I must confess. I am in love. With European trains.

I travel by train whenever I can, making myself at home in the cozy compartments and scanning the scenery as we head toward what for me are new horizons.Last October I went to Switzerland, a country replete with scenic train rides. The sun's warmth was faded, the mountain colors subdued and the crowds of summer gone.

One day faded into another. I ensconced myself next to a window, my sweater for a pillow, my carry-on bag for a footrest and a bar of Swiss chocolate for my food.

Sometimes I lowered the window, filling the compartment with crisp autumn air and aromas of damp forests and dewy meadows.

I traveled through mountain valleys, over mountain passes andalongside mountain lakes. I started in Zurich and ended in Geneva. In between I visited Romanshorn near Lake Constance, St. Moritz, Chur, Lucerne and Lugano in a trip that took almost two weeks. Each day brought another chapter of splendid scenery.

A summary of three segments of my journey follows.


Chur (pronounced Coor), established 5,000 years ago, is Switzerland's oldest city. A self-guided walking tour points out important buildings in the Old Town, which is small enough you can stroll through it in an hour. Visit the 800-year-old cathedral, the Rhaetian Museum of History, the Art Museum and the Natural History Museum.

My taxi speeds through a maze of one-way streets to Hotel Freieck, my home for the night. The hotel was built in 1575 and renovated in 1978 and 1980. It is modern, not plush, and has a fine restaurant where I eat a dinner of grilled Norwegian salmon.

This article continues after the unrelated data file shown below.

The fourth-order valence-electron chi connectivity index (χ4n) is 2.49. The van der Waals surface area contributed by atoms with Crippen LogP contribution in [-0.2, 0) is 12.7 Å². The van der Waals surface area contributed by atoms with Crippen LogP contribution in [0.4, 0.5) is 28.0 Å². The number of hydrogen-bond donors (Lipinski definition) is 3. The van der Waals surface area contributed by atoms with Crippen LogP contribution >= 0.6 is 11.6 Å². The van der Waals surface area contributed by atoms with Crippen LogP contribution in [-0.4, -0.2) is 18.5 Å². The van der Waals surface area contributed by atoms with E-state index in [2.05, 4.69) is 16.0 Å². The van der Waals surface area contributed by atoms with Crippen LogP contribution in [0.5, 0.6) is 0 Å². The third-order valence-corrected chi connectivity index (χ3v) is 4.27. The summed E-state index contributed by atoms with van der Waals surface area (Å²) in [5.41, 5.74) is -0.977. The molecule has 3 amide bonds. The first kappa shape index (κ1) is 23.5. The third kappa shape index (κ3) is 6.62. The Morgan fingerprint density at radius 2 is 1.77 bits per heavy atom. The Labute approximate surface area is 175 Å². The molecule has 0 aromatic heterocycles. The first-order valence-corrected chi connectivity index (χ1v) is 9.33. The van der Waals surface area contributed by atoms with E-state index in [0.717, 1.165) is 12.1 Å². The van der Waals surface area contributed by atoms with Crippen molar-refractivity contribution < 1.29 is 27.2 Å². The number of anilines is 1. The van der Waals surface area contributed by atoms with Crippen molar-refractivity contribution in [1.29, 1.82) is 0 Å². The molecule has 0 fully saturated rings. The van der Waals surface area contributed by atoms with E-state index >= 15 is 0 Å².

The city's appeal, however, is more than historic. Chur is the capital of the state of Graubunden, which shares its eastern border with Austria and Italy. The mountains of Graubunden are famous for their ski resorts and exquisite scenery.

The privately owned Rhaetian Railway serves the region's mountain towns and the train station at Chur is its nucleus. The railway accepts EuRail and Swiss Passes or you can purchase a ticket at the station.

My heart is set on going to St. Moritz. Trains leave throughout the day and travel the most scenic portion of the Glacier Express, an excursion train that runs between Zermatt and St. Moritz.

The route skirts along steep mountainsides. Rapids roil in the river that runs along the canyon floor far below. Above, mountains disappear into clouds. We pass through villages where window boxes with flowers decorate chalets.

The canyon opens into a broad valley. The sky has cleared and peaks with a fresh dusting of snow look pristinely white against the sky.